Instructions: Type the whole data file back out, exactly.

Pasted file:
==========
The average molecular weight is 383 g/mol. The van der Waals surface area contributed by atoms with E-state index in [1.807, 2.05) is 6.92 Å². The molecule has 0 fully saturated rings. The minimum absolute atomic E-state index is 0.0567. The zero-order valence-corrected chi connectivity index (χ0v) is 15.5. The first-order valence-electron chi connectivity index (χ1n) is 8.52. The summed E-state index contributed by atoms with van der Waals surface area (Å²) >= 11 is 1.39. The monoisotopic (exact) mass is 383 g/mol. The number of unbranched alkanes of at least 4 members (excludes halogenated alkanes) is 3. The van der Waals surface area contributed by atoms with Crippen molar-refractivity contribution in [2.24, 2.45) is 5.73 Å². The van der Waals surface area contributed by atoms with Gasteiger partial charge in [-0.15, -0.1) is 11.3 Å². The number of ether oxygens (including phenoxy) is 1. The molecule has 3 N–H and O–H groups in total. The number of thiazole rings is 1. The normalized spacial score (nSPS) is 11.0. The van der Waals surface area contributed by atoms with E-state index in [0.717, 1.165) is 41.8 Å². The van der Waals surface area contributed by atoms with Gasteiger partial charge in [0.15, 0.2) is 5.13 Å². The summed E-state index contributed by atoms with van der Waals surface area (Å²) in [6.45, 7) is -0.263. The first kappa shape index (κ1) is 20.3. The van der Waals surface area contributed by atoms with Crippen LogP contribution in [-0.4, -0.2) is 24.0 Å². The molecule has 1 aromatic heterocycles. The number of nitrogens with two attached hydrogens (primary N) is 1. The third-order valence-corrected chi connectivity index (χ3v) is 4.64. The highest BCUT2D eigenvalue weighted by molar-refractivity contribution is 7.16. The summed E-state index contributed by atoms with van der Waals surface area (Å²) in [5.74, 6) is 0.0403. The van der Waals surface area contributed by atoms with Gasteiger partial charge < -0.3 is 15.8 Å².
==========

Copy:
The average molecular weight is 383 g/mol. The van der Waals surface area contributed by atoms with E-state index in [1.807, 2.05) is 6.92 Å². The molecule has 0 fully saturated rings. The minimum absolute atomic E-state index is 0.0567. The zero-order valence-corrected chi connectivity index (χ0v) is 15.5. The first-order valence-electron chi connectivity index (χ1n) is 8.52. The summed E-state index contributed by atoms with van der Waals surface area (Å²) >= 11 is 1.39. The monoisotopic (exact) mass is 383 g/mol. The number of unbranched alkanes of at least 4 members (excludes halogenated alkanes) is 3. The van der Waals surface area contributed by atoms with Crippen molar-refractivity contribution in [2.24, 2.45) is 5.73 Å². The van der Waals surface area contributed by atoms with Gasteiger partial charge in [-0.15, -0.1) is 11.3 Å². The number of ether oxygens (including phenoxy) is 1. The molecule has 3 N–H and O–H groups in total. The number of thiazole rings is 1. The normalized spacial score (nSPS) is 11.0. The van der Waals surface area contributed by atoms with E-state index in [0.717, 1.165) is 41.8 Å². The van der Waals surface area contributed by atoms with Gasteiger partial charge in [0.15, 0.2) is 5.13 Å². The summed E-state index contributed by atoms with van der Waals surface area (Å²) in [6.45, 7) is -0.263. The first kappa shape index (κ1) is 20.3. The van der Waals surface area contributed by atoms with Crippen LogP contribution in [-0.4, -0.2) is 24.0 Å². The molecule has 1 aromatic heterocycles. The number of nitrogens with two attached hydrogens (primary N) is 1. The third-order valence-corrected chi connectivity index (χ3v) is 4.64. The highest BCUT2D eigenvalue weighted by molar-refractivity contribution is 7.16. The summed E-state index contributed by atoms with van der Waals surface area (Å²) in [5.74, 6) is 0.0403. The van der Waals surface area contributed by atoms with Gasteiger partial charge < -0.3 is 15.8 Å².